Children practiced their reading skills at the Carnegie Library in downtown Newnan on Wednesday by reading to man’s best friend: a dog.
The Reading Education Assistance Dogs (R.E.A.D.) program improves children's reading and communication skills by employing a powerful method of reading to an animal, according to www.caringpaws.org. The R.E.A.D. companions are registered therapy animals who volunteer with their owner/handlers as a team, going to schools, libraries and many other settings as reading companions for children.
CAREing Paws is a registered affiliate R.E.A.D. group. Reading Education Assistance Dogs is a program of Intermountain Therapy Animals Inc., of Salt Lake City, Utah.
The "CARE" in CAREing Paws, which stands for Canines Assisting Rehabilitation and Education. CAREing Paws Inc. is a local group of registered therapy teams in Georgia that conduct visits in places such as nursing homes, hospitals, libraries and schools.
The Carnegie has been hosting the program since 2012, according to library personnel.
Pam Kemp was at the Carnegie on Wednesday afternoon, allowing children to read to her Great Pyrenees therapy dog, Lola. Lola is registered with the Alliance of Therapy Dogs and the R.E.A.D. program.
Kemp and Lola provided 15-minute, private reading exercises for students in first through third grades. The students were able to read out loud to Lola to practice their reading skills in a low-stress atmosphere.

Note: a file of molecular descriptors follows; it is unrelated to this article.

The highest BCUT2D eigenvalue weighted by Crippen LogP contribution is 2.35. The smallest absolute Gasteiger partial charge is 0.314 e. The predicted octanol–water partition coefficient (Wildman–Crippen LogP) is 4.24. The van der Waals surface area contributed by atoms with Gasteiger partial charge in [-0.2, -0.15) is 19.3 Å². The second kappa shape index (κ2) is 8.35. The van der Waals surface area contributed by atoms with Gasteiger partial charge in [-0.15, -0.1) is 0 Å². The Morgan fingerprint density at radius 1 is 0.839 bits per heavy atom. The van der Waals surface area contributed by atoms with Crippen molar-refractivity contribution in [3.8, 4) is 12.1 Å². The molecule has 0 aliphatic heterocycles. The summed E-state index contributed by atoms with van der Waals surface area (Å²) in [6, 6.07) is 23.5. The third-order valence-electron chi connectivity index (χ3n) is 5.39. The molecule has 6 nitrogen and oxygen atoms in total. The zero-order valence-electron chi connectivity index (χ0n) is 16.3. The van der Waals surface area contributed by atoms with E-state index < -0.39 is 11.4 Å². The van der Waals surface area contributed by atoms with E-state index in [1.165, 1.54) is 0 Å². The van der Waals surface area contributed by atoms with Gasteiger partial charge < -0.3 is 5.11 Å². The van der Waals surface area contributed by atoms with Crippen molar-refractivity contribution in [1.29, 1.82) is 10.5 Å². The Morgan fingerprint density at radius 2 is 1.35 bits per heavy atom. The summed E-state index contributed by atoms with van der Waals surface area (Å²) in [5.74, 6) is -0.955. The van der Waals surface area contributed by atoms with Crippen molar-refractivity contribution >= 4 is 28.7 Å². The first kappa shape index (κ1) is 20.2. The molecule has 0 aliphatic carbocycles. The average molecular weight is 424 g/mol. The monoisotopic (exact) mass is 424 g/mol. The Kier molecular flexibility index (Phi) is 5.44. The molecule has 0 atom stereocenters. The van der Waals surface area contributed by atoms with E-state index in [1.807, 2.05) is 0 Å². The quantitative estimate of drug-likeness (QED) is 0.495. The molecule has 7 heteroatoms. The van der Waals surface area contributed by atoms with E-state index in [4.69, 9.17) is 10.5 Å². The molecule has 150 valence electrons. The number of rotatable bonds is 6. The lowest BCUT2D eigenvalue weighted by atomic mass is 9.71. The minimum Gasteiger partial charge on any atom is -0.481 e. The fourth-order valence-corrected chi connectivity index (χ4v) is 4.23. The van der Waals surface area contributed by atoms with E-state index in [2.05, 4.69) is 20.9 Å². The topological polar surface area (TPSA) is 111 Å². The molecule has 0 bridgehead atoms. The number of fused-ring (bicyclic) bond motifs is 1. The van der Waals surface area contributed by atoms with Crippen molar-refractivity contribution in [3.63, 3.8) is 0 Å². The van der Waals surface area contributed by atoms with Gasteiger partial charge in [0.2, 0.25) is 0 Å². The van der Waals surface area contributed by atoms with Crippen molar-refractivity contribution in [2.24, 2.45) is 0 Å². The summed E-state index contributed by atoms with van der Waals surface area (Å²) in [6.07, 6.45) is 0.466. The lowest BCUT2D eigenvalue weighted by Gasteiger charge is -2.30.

“Studies have shown that reading to pets helps children improve their reading skills,” Kemp said. “Pets are not judgmental.”
Children are able to bring their own book or use a book from the library.
Joyce Robins brought her second-grade grandson, Colton Thompson, to read to Lola.
Thompson brought a book he purchased from his school’s book fair recently titled “Dog Man: Tale of Two Kitties.”
“I think it will really help him with his reading,” Robins said. “He did a great job reading today.”
The second-grader said he enjoyed reading to Lola.
According to the CAREing Paws website, some of the documented benefits of therapy with animals include lowering of blood pressure and heart rate, increased relaxation and a tendency to forget about pain and limitations. A research study almost 30 years ago found that when children get nervous, especially when talking to others, their blood pressure can rise very high, but that if a dog joins the scene, blood pressure will go down very low, whether the child and dog are sitting quietly together or whether the child is reading to the dog.
Registration is free, but is required to participate in the program. Call the Newnan Carnegie Library at 770-683-1347 for more information or to register or visit www.newnancarnegie.com
The program is usually held the fourth Wednesday of every month from 3:30-4:30 p.m.